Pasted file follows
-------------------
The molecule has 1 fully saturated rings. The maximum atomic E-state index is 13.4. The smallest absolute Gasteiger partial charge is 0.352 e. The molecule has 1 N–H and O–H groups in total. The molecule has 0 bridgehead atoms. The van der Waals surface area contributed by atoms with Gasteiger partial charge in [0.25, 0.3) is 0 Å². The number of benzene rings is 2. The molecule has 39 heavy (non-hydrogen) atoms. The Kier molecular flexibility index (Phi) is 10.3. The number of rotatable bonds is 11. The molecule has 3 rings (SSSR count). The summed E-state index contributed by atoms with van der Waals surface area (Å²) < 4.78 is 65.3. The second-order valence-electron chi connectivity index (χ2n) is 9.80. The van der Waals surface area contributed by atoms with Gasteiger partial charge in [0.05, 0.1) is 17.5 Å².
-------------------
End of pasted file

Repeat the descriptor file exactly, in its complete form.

The molecule has 1 fully saturated rings. The maximum atomic E-state index is 13.4. The smallest absolute Gasteiger partial charge is 0.352 e. The molecule has 1 N–H and O–H groups in total. The molecule has 0 bridgehead atoms. The van der Waals surface area contributed by atoms with Gasteiger partial charge in [0.25, 0.3) is 0 Å². The number of benzene rings is 2. The molecule has 39 heavy (non-hydrogen) atoms. The Kier molecular flexibility index (Phi) is 10.3. The number of rotatable bonds is 11. The molecule has 3 rings (SSSR count). The summed E-state index contributed by atoms with van der Waals surface area (Å²) < 4.78 is 65.3. The second-order valence-electron chi connectivity index (χ2n) is 9.80. The van der Waals surface area contributed by atoms with Gasteiger partial charge in [0.05, 0.1) is 17.5 Å².